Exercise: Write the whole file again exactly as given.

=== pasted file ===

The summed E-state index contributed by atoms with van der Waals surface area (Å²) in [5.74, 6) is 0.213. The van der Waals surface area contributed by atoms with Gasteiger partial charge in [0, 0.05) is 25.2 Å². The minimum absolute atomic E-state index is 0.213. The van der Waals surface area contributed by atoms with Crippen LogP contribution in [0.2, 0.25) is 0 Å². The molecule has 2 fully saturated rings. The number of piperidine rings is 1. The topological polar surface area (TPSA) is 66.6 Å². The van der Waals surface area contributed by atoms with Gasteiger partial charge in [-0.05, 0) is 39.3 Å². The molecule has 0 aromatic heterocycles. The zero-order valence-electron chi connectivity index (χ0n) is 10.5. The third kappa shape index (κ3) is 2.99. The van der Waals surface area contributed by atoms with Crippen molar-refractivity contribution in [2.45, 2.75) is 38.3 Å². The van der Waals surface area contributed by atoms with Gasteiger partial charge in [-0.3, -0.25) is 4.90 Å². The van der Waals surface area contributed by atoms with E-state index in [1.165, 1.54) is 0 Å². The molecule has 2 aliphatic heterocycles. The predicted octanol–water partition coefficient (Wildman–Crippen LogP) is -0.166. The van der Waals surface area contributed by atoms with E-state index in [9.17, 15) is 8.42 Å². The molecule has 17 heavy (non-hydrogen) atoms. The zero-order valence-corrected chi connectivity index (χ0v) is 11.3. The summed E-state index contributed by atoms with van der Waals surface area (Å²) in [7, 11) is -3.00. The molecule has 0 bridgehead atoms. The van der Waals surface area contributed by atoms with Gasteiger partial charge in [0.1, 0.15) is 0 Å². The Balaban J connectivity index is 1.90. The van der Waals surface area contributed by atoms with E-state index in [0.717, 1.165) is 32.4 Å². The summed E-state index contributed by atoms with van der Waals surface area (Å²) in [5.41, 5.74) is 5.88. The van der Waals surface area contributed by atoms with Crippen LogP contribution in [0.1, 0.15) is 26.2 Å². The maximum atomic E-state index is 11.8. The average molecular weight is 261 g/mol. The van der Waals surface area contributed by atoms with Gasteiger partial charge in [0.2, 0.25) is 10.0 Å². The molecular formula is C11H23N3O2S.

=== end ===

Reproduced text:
The summed E-state index contributed by atoms with van der Waals surface area (Å²) in [5.74, 6) is 0.213. The van der Waals surface area contributed by atoms with Gasteiger partial charge in [0, 0.05) is 25.2 Å². The minimum absolute atomic E-state index is 0.213. The van der Waals surface area contributed by atoms with Crippen LogP contribution in [0.2, 0.25) is 0 Å². The molecule has 2 fully saturated rings. The number of piperidine rings is 1. The topological polar surface area (TPSA) is 66.6 Å². The van der Waals surface area contributed by atoms with Gasteiger partial charge in [-0.05, 0) is 39.3 Å². The molecule has 0 aromatic heterocycles. The zero-order valence-electron chi connectivity index (χ0n) is 10.5. The third kappa shape index (κ3) is 2.99. The van der Waals surface area contributed by atoms with Crippen molar-refractivity contribution in [2.45, 2.75) is 38.3 Å². The van der Waals surface area contributed by atoms with Gasteiger partial charge in [-0.3, -0.25) is 4.90 Å². The van der Waals surface area contributed by atoms with E-state index in [1.165, 1.54) is 0 Å². The molecule has 2 aliphatic heterocycles. The predicted octanol–water partition coefficient (Wildman–Crippen LogP) is -0.166. The van der Waals surface area contributed by atoms with E-state index in [9.17, 15) is 8.42 Å². The molecule has 17 heavy (non-hydrogen) atoms. The zero-order valence-corrected chi connectivity index (χ0v) is 11.3. The summed E-state index contributed by atoms with van der Waals surface area (Å²) in [7, 11) is -3.00. The molecule has 0 bridgehead atoms. The van der Waals surface area contributed by atoms with Gasteiger partial charge in [0.1, 0.15) is 0 Å². The Balaban J connectivity index is 1.90. The van der Waals surface area contributed by atoms with E-state index in [0.717, 1.165) is 32.4 Å². The summed E-state index contributed by atoms with van der Waals surface area (Å²) in [5.41, 5.74) is 5.88. The van der Waals surface area contributed by atoms with Crippen LogP contribution in [0.1, 0.15) is 26.2 Å². The maximum atomic E-state index is 11.8. The average molecular weight is 261 g/mol. The van der Waals surface area contributed by atoms with Gasteiger partial charge in [0.2, 0.25) is 10.0 Å². The molecular formula is C11H23N3O2S.